I’ve heard Alane give the backstory of Ellie’s a hundred times with RI Red Food Tours, as it’s one of our favorite stops. But now that the bakery has expanded and moved from Washington Street to Weybosset, directly across from the Providence Performing Arts Center (PPAC), it has transformed into Ellie’s Bistro, offering breakfast, lunch and dinner.
Because I’d frequented Ellie’s for years, a truly European-style bakery with seats for only seven customers, I was familiar with its high-quality lattes and to-die-for macarons, not to mention their Signature Breakfast Sandwiches and fresh croissants with jam, but I was curious what their expanded menu would entail. So I called my trusted food friend Jeremy, and we made reservations for dinner on a Sunday night.
The new space is beautiful. With glossy white brick and black trim, marble topped tables with fresh flowers, delicately lettered gold decals on the windows, an open kitchen and framed photos of this building’s history, it’s at once inviting and charming. The location that sat abandoned for over a decade, where it was once a piano store and then a pharmacy — where Alane’s father worked half a century ago — now welcomes up to 40 diners, with window seats, booths, a large community table and a handful of bar stools.
That’s right, bar stools: Ellie’s Bistro is serving French wines, ciders and beers, and theater-themed cocktails, such as the Drama Queen, made with Crop Meyer Lemon Vodka, framboise, campari, orange blossom water and bubbles. On this particular night, however, I was craving a white wine, and I knew they offered a great choice because the food tour guests couldn’t stop raving about it. I asked manager Max Hodge to point me in the right direction.
“I think you’re wanting the Domaine,” he said, referring to the Domaine F.E. Trimbach Pinot Blanc.
“YES,” I said, unable to pronounce half of those words.
Jeremy wanted an espresso martini, which arrived the color of dark chocolate with a light foam glaze, garnished with espresso beans. We clinked glasses, and then made our way through a sea of delectable items on the menu.
We diligently read the description for each entrée (appetizer), plat (main), and accompagnements (side) and, as usual, had trouble narrowing it down to a number of dishes we could realistically consume. We began with the baked chèvre, a smooth white cheese served hot inside a ramekin, with crusty bread, pear confit and pea trendrils, as well as the lightly grilled cucumber, served with ricotta and spring onion pistou.
The baked chèvre, which is a cheese made from goat’s milk, was rich and earthy, its savory nature counterbalanced with the sweet pear confit. It’s a rare day that I encounter a cheese I don’t like (bleu, I’m looking at you), and this is a reliable go-to dish for anyone who fancies cheese.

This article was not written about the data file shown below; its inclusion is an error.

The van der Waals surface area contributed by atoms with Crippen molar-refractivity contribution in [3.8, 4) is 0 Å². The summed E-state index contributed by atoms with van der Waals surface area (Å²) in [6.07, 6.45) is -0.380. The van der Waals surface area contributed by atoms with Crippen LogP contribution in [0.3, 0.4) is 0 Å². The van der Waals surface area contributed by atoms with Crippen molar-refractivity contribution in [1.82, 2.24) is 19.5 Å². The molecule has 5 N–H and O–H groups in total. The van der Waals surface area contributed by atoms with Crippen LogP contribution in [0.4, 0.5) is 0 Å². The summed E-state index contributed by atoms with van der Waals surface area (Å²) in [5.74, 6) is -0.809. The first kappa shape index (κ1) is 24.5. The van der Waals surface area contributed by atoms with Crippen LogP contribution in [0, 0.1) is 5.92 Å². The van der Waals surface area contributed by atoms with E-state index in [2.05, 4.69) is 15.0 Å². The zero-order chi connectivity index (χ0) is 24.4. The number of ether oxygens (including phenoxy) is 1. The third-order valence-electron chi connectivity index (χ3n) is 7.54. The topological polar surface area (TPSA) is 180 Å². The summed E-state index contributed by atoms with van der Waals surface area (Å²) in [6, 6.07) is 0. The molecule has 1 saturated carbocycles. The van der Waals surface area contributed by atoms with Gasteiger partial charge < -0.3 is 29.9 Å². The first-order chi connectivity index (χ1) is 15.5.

The cucumbers far exceeded my expectation from the moment they touched the table. Their presentation was nothing short of a painting, an ornately designed arrangement of bright green marinated cucumbers, sunflower seeds, purple flower petals and a bright white whipped ricotta, drizzled with pistou (think pesto but without pine nuts). The cold dish maximized different textures, with the slightly softer but still crisp cucumbers, the crunchy seeds and the soft ricotta. It was a light and refreshing dish.
For our second course, Jeremy ordered a burger that came with one of my favorite cheeses, gruyere, and a side of pommes frites — aka, fries — with three dipping sauces: duck gravy, truffle ketchup and garlic aioli. Even though this wasn’t my meal, I helped myself, mostly to the fries because I acquired an immediate addiction to the truffle ketchup (and I don’t even like ketchup), but these fries were slender and crisp and delicious. The bite of burger I had was cooked perfectly, juicy and flavorful.
I was looking for another small-ish dish, so I ordered the Pork and Pistachio Terrine. I was envisioning, however, a tartine — an open faced sandwich — rather than a terrine, which is a pâté made in a pottery container served cold.
Neither Matthew Varga, the executive chef, nor Melissa Denmark, the executive pastry chef, have ever led me astray, so I dove in adventurously. And I was pleasantly surprised! The accompanying dijon mustard and dressed greens, along with the crispy bread, were perfect complements, and I cleaned my plate.
Unfortunately, my lunch that day had consisted of ice cream, so Jeremy and I regretfully skipped dessert, but I’ve since been back to treat myself to a bouchon, a chocolate toffee chip cookie, and a coconut blueberry cheesecake on a chocolate graham crust, so I haven’t been left wanting. With the same powerhouse that’s steered Gracie’s to eight AAA four diamond awards, this sister restaurant is in good hands. Everything is fresh, local and seasonal, and if you’re lucky, you’ll get Alane to spin you a yarn. “They call me OE — Original Equipment. As a 13th generation Rhode Islander, I can answer any question you might have about Rhode Island in general or Providence in particular.” Then she leans in a little closer. “I know where all the bodies are buried.”
Whether you’re looking for a quick breakfast, a soothing cup of coffee, a relaxed lunch or dinner before a PPAC show, come to Ellie’s and be transported to a little bistro in Paris, along with a slice of Providence’s history.